Professional and Organizational Development Network in Higher Education


Date of this Version



Essays on Teaching Excellence: Toward the Best in the Academy (2008-2009) 20(5)

A publication of the Professional and Organizational Development Network in Higher Education


Copyright 2009, Stephen Healey. Used by permission


As Plato suggested, pedagogy is inextricably related to the polis. The learner and teacher are constituted by social, political, and economic bounds, and yet the twenty-first century polis is increasingly a world without boundaries. This is a perilous and exciting time to teach and learn. As agents of terror have shown, political boundaries are uncomfortably permeable. Economically, culturally, and religiously, globalization has reduced the power of nation-states and threatened erasure of their boundaries. Isolated identities—nationalistic, religious, linguistic, sexual— are under siege. Nothing is immune from alteration by these large-scale forces. Plato’s insight is that the pressures and possibilities, which determine the larger context of life, reside in a condensed form in the classroom.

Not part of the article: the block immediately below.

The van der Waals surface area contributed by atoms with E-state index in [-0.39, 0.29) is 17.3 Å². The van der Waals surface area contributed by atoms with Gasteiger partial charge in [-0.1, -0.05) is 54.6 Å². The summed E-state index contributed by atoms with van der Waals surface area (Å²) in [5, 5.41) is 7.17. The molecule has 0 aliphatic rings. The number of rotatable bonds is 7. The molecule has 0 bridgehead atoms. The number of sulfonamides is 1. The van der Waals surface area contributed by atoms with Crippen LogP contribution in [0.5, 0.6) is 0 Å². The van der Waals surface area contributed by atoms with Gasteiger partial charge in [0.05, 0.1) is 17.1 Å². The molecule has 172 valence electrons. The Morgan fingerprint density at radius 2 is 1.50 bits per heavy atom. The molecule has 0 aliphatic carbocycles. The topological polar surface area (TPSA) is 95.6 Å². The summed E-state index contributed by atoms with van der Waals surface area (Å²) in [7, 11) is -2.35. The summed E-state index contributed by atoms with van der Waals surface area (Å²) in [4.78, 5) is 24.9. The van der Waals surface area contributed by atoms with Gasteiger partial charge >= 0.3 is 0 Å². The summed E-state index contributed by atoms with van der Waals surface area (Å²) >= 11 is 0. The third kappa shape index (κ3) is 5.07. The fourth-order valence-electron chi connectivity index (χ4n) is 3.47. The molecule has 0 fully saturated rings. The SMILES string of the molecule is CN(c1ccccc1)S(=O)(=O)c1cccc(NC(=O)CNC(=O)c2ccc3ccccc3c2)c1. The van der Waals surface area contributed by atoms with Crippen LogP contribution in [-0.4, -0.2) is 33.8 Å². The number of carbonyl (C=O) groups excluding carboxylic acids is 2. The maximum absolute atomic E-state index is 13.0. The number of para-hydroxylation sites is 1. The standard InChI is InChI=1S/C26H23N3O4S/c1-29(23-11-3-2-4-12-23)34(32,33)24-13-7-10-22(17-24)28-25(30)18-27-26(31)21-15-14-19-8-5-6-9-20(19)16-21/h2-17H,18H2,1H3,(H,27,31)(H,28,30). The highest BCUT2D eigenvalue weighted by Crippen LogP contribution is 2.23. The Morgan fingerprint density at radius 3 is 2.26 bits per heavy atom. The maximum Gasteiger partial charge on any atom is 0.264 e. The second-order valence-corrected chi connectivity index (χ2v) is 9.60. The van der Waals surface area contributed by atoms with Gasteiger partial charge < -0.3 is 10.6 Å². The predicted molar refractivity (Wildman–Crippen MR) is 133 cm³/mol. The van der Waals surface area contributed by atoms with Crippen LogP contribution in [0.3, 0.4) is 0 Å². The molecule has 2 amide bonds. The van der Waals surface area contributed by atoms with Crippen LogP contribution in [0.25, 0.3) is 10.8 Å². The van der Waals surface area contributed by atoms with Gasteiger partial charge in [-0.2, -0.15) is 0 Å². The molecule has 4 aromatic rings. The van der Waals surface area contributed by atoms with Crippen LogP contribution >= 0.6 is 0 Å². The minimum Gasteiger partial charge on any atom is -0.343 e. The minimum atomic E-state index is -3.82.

The primary learning challenge of the twenty-first century is to master this world without boundaries, especially as brokered by the Internet. The learning styles and challenges of students are increasingly shaped by the Internet’s powerful qualification of boundaries. Students must confront the ease with which the Internet facilitates networking, makes information available, and increases the attractiveness of plagiarism. Twenty-first century pedagogy must search for the best ways to teach in the Internet Age.

This essay argues that old-fashioned and academic disciplines possess resources to frame Internet boundlessness and mine the world’s resources. It concludes by suggesting that, for all that the Internet makes new, existential challenges continue to undergird learning in the Internet Age.